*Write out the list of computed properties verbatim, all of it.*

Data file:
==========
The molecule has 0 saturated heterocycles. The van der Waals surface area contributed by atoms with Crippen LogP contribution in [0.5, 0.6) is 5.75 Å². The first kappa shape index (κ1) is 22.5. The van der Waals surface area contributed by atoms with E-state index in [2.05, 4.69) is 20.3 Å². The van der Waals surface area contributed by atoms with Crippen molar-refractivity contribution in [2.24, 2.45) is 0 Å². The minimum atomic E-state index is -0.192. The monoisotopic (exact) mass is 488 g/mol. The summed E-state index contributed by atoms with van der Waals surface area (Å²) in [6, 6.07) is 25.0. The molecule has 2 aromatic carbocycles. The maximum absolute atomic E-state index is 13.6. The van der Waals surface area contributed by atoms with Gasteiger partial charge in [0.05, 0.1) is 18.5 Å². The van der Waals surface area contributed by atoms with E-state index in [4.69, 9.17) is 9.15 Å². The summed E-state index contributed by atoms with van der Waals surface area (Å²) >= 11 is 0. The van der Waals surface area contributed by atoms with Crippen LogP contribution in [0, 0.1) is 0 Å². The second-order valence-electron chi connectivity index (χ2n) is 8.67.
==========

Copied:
The molecule has 0 saturated heterocycles. The van der Waals surface area contributed by atoms with Crippen LogP contribution in [0.5, 0.6) is 5.75 Å². The first kappa shape index (κ1) is 22.5. The van der Waals surface area contributed by atoms with E-state index in [2.05, 4.69) is 20.3 Å². The van der Waals surface area contributed by atoms with Crippen molar-refractivity contribution in [2.24, 2.45) is 0 Å². The minimum atomic E-state index is -0.192. The monoisotopic (exact) mass is 488 g/mol. The summed E-state index contributed by atoms with van der Waals surface area (Å²) in [6, 6.07) is 25.0. The molecule has 2 aromatic carbocycles. The maximum absolute atomic E-state index is 13.6. The van der Waals surface area contributed by atoms with Gasteiger partial charge in [0.05, 0.1) is 18.5 Å². The van der Waals surface area contributed by atoms with E-state index in [4.69, 9.17) is 9.15 Å². The summed E-state index contributed by atoms with van der Waals surface area (Å²) >= 11 is 0. The van der Waals surface area contributed by atoms with Crippen LogP contribution in [0, 0.1) is 0 Å². The second-order valence-electron chi connectivity index (χ2n) is 8.67.